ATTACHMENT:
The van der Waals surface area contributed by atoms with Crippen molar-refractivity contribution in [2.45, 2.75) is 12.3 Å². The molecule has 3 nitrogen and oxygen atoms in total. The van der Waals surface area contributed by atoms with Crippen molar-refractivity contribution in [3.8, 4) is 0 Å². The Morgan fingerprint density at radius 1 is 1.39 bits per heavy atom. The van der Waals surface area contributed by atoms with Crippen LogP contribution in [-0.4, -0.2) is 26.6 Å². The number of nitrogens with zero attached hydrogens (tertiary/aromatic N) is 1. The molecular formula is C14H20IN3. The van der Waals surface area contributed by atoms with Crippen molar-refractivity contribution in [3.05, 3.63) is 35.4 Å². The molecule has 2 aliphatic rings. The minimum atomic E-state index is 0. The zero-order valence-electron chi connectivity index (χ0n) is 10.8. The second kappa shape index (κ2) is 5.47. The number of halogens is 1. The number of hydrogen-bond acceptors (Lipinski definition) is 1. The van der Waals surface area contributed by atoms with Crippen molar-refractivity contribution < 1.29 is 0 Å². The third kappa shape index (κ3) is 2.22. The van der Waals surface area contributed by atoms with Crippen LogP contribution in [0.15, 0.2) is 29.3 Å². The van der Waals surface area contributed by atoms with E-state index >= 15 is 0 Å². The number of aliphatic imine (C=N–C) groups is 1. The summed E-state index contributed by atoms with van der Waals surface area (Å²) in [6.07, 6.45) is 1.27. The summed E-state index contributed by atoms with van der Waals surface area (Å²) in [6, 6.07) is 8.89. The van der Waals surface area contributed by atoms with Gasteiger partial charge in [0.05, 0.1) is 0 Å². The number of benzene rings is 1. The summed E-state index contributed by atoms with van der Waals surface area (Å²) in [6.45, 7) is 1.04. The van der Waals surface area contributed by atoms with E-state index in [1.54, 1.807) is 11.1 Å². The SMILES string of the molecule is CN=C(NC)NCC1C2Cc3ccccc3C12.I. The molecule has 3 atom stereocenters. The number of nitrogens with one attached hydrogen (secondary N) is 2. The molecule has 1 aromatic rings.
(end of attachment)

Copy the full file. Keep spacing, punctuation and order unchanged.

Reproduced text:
The van der Waals surface area contributed by atoms with Crippen molar-refractivity contribution in [2.45, 2.75) is 12.3 Å². The molecule has 3 nitrogen and oxygen atoms in total. The van der Waals surface area contributed by atoms with Crippen molar-refractivity contribution in [3.8, 4) is 0 Å². The Morgan fingerprint density at radius 1 is 1.39 bits per heavy atom. The van der Waals surface area contributed by atoms with Crippen LogP contribution in [-0.4, -0.2) is 26.6 Å². The number of nitrogens with zero attached hydrogens (tertiary/aromatic N) is 1. The molecular formula is C14H20IN3. The van der Waals surface area contributed by atoms with Crippen molar-refractivity contribution in [3.05, 3.63) is 35.4 Å². The molecule has 2 aliphatic rings. The minimum atomic E-state index is 0. The zero-order valence-electron chi connectivity index (χ0n) is 10.8. The second kappa shape index (κ2) is 5.47. The number of halogens is 1. The number of hydrogen-bond acceptors (Lipinski definition) is 1. The van der Waals surface area contributed by atoms with Crippen molar-refractivity contribution < 1.29 is 0 Å². The third kappa shape index (κ3) is 2.22. The van der Waals surface area contributed by atoms with Crippen LogP contribution in [0.15, 0.2) is 29.3 Å². The van der Waals surface area contributed by atoms with E-state index >= 15 is 0 Å². The number of aliphatic imine (C=N–C) groups is 1. The summed E-state index contributed by atoms with van der Waals surface area (Å²) in [6.07, 6.45) is 1.27. The summed E-state index contributed by atoms with van der Waals surface area (Å²) in [6, 6.07) is 8.89. The van der Waals surface area contributed by atoms with Gasteiger partial charge in [0.05, 0.1) is 0 Å². The number of benzene rings is 1. The summed E-state index contributed by atoms with van der Waals surface area (Å²) in [6.45, 7) is 1.04. The van der Waals surface area contributed by atoms with E-state index in [1.54, 1.807) is 11.1 Å². The SMILES string of the molecule is CN=C(NC)NCC1C2Cc3ccccc3C12.I. The molecule has 3 atom stereocenters. The number of nitrogens with one attached hydrogen (secondary N) is 2. The molecule has 1 aromatic rings.